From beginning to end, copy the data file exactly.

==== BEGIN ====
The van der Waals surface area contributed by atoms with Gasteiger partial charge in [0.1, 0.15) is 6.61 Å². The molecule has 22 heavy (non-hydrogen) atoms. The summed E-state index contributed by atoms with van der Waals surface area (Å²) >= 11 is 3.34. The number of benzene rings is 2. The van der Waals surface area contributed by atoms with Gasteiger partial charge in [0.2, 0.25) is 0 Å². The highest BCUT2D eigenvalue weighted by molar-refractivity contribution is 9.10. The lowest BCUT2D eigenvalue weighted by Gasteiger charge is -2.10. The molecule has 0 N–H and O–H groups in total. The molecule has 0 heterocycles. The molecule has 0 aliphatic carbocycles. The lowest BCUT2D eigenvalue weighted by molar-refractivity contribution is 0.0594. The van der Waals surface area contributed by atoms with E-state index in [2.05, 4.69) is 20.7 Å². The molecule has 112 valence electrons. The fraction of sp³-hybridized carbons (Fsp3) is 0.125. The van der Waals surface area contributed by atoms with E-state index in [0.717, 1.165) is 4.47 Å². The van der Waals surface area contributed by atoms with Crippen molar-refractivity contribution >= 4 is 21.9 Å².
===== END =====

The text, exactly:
The van der Waals surface area contributed by atoms with Gasteiger partial charge in [0.1, 0.15) is 6.61 Å². The molecule has 22 heavy (non-hydrogen) atoms. The summed E-state index contributed by atoms with van der Waals surface area (Å²) >= 11 is 3.34. The number of benzene rings is 2. The van der Waals surface area contributed by atoms with Gasteiger partial charge in [0.2, 0.25) is 0 Å². The highest BCUT2D eigenvalue weighted by molar-refractivity contribution is 9.10. The lowest BCUT2D eigenvalue weighted by Gasteiger charge is -2.10. The molecule has 0 N–H and O–H groups in total. The molecule has 0 heterocycles. The molecule has 0 aliphatic carbocycles. The lowest BCUT2D eigenvalue weighted by molar-refractivity contribution is 0.0594. The van der Waals surface area contributed by atoms with E-state index in [2.05, 4.69) is 20.7 Å². The molecule has 112 valence electrons. The fraction of sp³-hybridized carbons (Fsp3) is 0.125. The van der Waals surface area contributed by atoms with E-state index in [0.717, 1.165) is 4.47 Å². The van der Waals surface area contributed by atoms with Crippen molar-refractivity contribution >= 4 is 21.9 Å².